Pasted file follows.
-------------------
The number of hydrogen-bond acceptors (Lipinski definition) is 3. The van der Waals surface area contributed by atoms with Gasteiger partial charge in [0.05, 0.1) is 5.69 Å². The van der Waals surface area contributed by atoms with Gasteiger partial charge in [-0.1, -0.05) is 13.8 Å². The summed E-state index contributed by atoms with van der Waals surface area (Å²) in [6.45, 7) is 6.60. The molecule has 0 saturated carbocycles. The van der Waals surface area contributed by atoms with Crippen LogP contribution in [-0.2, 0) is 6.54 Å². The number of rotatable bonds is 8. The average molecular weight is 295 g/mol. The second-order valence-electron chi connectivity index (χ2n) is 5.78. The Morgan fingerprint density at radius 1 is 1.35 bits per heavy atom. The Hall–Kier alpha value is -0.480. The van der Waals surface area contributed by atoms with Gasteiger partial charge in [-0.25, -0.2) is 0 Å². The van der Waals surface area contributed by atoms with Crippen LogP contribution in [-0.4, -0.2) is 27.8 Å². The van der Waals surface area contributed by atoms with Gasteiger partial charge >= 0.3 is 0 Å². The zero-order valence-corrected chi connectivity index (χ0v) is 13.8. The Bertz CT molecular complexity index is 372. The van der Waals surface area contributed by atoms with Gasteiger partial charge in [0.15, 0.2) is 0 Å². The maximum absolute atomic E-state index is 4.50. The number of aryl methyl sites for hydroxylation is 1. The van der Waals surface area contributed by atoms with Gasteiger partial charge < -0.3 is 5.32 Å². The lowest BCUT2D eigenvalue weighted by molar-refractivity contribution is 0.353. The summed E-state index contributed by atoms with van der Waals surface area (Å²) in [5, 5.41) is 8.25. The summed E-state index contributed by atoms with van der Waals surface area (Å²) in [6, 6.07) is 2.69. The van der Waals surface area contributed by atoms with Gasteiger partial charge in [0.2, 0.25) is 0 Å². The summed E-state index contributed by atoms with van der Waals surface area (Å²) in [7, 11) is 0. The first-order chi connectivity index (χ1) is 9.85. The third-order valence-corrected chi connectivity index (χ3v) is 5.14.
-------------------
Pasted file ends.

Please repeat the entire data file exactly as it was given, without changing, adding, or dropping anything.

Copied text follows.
The number of hydrogen-bond acceptors (Lipinski definition) is 3. The van der Waals surface area contributed by atoms with Gasteiger partial charge in [0.05, 0.1) is 5.69 Å². The van der Waals surface area contributed by atoms with Gasteiger partial charge in [-0.1, -0.05) is 13.8 Å². The summed E-state index contributed by atoms with van der Waals surface area (Å²) in [6.45, 7) is 6.60. The molecule has 0 saturated carbocycles. The van der Waals surface area contributed by atoms with Crippen LogP contribution in [-0.2, 0) is 6.54 Å². The number of rotatable bonds is 8. The average molecular weight is 295 g/mol. The second-order valence-electron chi connectivity index (χ2n) is 5.78. The Morgan fingerprint density at radius 1 is 1.35 bits per heavy atom. The Hall–Kier alpha value is -0.480. The van der Waals surface area contributed by atoms with Gasteiger partial charge in [-0.25, -0.2) is 0 Å². The van der Waals surface area contributed by atoms with Crippen LogP contribution in [-0.4, -0.2) is 27.8 Å². The van der Waals surface area contributed by atoms with Gasteiger partial charge >= 0.3 is 0 Å². The zero-order valence-corrected chi connectivity index (χ0v) is 13.8. The Bertz CT molecular complexity index is 372. The van der Waals surface area contributed by atoms with Gasteiger partial charge in [0.15, 0.2) is 0 Å². The maximum absolute atomic E-state index is 4.50. The number of aryl methyl sites for hydroxylation is 1. The van der Waals surface area contributed by atoms with Gasteiger partial charge < -0.3 is 5.32 Å². The lowest BCUT2D eigenvalue weighted by molar-refractivity contribution is 0.353. The summed E-state index contributed by atoms with van der Waals surface area (Å²) in [5, 5.41) is 8.25. The summed E-state index contributed by atoms with van der Waals surface area (Å²) in [6, 6.07) is 2.69. The van der Waals surface area contributed by atoms with Gasteiger partial charge in [0.2, 0.25) is 0 Å². The summed E-state index contributed by atoms with van der Waals surface area (Å²) in [7, 11) is 0. The first-order chi connectivity index (χ1) is 9.85. The third-order valence-corrected chi connectivity index (χ3v) is 5.14.